A rogue-like sci-fi strategy survival game with base building, tactical combat, crew management and emergent storytelling.
90% of the words in that sentence make me so happy. Feels like equal parts X-Com, Civilization, and FTL. It looks great, too. The visual aesthetic is this kind of atemporal “18-bit” style that never really existed. The whole thing is really well done. I can’t wait.
Trying really hard not to turn the ‘ol site here into Phil Links Kickstarter Projects All Day but I can’t help myself with this one. Plug is a little USB dongle that plugs into your network and shares content across all of your devices, sort of like having a personal Dropbox for your house.
At least once a week I receive an unsolicited request to fund a project. These messages are rarely offensive in and of themselves–they’re usually just information about the project and a paragraph or two of generic “please help us out” text–but they’re still spam. They’re usually sent to a blind carbon copy list, but occasionally someone will screw up and send it out via plain CC, exposing all the email addresses they’ve targeted.
This is spam, plain and simple. Kickstarter needs to decide if it’s the kind of company who wants to allow this (in order to potentially make more money in the short term, ala Facebook, at the expense of user satisfaction and damage to their brand) or come down hard on it (do the right thing for their users AND backers). I know what I hope they do.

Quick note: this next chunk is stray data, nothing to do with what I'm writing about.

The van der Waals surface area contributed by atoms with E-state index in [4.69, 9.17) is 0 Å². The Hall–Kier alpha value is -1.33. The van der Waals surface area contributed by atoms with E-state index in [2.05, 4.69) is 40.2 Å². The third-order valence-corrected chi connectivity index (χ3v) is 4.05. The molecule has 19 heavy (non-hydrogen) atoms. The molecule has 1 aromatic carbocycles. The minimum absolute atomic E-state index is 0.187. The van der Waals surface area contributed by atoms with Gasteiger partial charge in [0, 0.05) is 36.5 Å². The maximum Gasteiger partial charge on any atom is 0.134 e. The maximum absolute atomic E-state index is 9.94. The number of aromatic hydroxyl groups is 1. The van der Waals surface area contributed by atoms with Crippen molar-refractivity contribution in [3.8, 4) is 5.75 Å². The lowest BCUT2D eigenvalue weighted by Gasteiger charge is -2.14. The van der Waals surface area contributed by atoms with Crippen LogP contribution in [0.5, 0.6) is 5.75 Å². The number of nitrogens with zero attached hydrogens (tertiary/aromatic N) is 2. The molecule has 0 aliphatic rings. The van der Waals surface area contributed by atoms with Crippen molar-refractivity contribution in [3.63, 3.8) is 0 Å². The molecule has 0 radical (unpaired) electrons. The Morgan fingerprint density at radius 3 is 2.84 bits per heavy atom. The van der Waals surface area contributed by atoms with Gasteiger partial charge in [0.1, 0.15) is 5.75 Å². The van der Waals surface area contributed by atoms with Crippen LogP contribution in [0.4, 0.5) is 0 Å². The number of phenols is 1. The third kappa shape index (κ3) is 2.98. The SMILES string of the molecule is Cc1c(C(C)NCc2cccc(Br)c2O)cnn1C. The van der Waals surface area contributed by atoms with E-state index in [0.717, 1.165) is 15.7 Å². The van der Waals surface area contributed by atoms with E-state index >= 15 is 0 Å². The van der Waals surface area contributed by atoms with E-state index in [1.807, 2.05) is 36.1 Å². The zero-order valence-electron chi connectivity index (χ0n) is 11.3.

Obviously crowd-sourced patronage will never work. The project still has 3 weeks lefts to go, too.
artisanal, handmade sodas made with fresh ingredients
Then my support can only be described as total.
I’m writing a book called Cadence & Slang, due in late 2010. It’s about interaction design, which is the art and craft of making technology easier to use. There have been many products in the past decade that take generous advantage of good design – the iPod, the Flip Video, the Wii – and fortunately we’re moving more in this direction. Technology used to be an awful lot more complex and overwhelming, and we’ve since learned to make it simpler.
Kickstarter is an attempt at modern, crowd-sourced fundraising. Post a project or idea with a set timeframe, and people can pledge cash. If your fundraising goal gets reached, you get the money. If it doesn’t, then everyone gets a refund. Check out the introduction video.
I could really see using this in the future.